Apr 26
Family Ties
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My dad’s brother has long been interested in genealogy, the tracing of our family history. I recently found, in the Snubian archives, copies of some notes and papers detailing part of my distant ancestry. It makes for interesting reading.

My paternal grandmother’s maiden name was Brazel, pronounced to rhyme with hazel. If you trace the Brazel line (or Brazil, or Brasell, or a variety of other spellings) back three further generations you meet her great-grandfather, Michael Brazil.

Michael Brazil was born in Manchester, England, around 1814. He was a petty criminal who had already served a short stint in prison before he was sentenced to seven years for housebreaking and transported to Australia in 1833. As a convict he was assigned to a Mr Henry Baldwin at Windsor, north-west of Sydney. He received his ticket of leave in 1839, and his full freedom in 1841, at which time he took a lease on some land at Brookfield, in the Upper Hunter Valley north of Newcastle. This is where the story gets interesting.

Michael, now in his late twenties, married seventeen year old Rebecca Hampton, one of three daughters from a local farming family. She bore him three children before she died on Christmas Day, 1848. A coroner’s inquest was held as it appears the circumstances of the death were suspicious. The coroner eventually ruled that her death was from natural causes, Rebecca having been struck by lightning while ironing!

With three small children, the eldest having been crippled in an accident, it was necessary for Michael to re-marry, and quickly. The obvious choice was the late Rebecca’s sister, Diana. They were married in April 1849, when Diana was just fifteen years of age. Diana bore two more children to Michael, a daughter and a son, Alfred, who is my great-great-grandfather. Diana died tragically in childbirth, along with her baby Dinah, in 1855. She was twenty-one.

By this time Michael was around forty years old and had five children aged from two to fourteen. As a working farmer, for him to look after his family on his own would have been almost impossible. The records are ambiguous here, but there is evidence that Michael did marry again, this time to Mary Ann Hampton, sister of Rebecca and Diana and the sole surviving daughter in the family. Although there can surely be few men who have married three sisters, in the context of this story it makes perfect sense!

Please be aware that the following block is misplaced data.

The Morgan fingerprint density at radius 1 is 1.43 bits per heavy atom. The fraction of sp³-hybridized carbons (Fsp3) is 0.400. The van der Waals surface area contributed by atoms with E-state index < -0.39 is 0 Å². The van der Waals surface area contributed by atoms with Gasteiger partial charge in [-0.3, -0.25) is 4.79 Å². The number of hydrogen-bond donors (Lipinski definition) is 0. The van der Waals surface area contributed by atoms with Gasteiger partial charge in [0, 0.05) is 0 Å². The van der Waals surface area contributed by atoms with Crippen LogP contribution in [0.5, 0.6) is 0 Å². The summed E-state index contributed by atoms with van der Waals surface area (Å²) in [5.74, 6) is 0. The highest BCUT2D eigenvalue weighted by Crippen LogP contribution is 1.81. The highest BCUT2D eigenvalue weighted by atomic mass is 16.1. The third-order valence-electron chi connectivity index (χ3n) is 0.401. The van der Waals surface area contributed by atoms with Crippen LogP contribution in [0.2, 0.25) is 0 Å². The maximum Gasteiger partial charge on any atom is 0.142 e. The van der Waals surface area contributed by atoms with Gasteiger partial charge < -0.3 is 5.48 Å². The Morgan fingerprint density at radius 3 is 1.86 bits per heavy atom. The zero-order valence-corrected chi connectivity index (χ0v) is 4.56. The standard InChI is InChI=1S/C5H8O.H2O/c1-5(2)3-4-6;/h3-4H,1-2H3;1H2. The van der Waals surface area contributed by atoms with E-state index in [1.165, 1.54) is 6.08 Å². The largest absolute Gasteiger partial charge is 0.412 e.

Michael and Mary – now in her late twenties – had no more children together, although there is a record of Mary giving birth to a child way back in 1845, with Michael listed as father. In 1845 Mary was just sixteen and Michael was married to his first wife, Mary’s sister Rebecca! I think Michael might’ve received a visit from Mary’s four brothers around that time too.

Michael died in 1885 and is buried in Coolongolook cemetery. Mary lived to see in the new century, passing away in 1900 in the town of Dungog.

As I said, it makes for interesting reading. There must be a novel in there somewhere!

Apr 20
Pig’s Arse!
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Yesterday we went to the Sydney Royal Easter Show. It was a lot of fun, we saw animal displays & woodchopping, ate too much food, and so on. One event, however, stands out above all others. I am talking about the racing and diving pigs.

I was very excited to hear that there would be diving pigs at the show. It has always been my dream to see a pig dive from a great height into a shallow body of water. And I have no ethical concerns – surely the pigs wouldn’t dive if they didn’t enjoy it, right?

Of course, human nature being what it is, the diving pigs are a huge crowd puller, and one of the most popular events at the show. Long queues form an hour before each exhibition, and in fact we were lucky to get in at all. The audience was crushed into the small arena. I sat cross-legged on the ground in the blazing midday sun along with dozens of others unfortunate enough to miss out on a seat.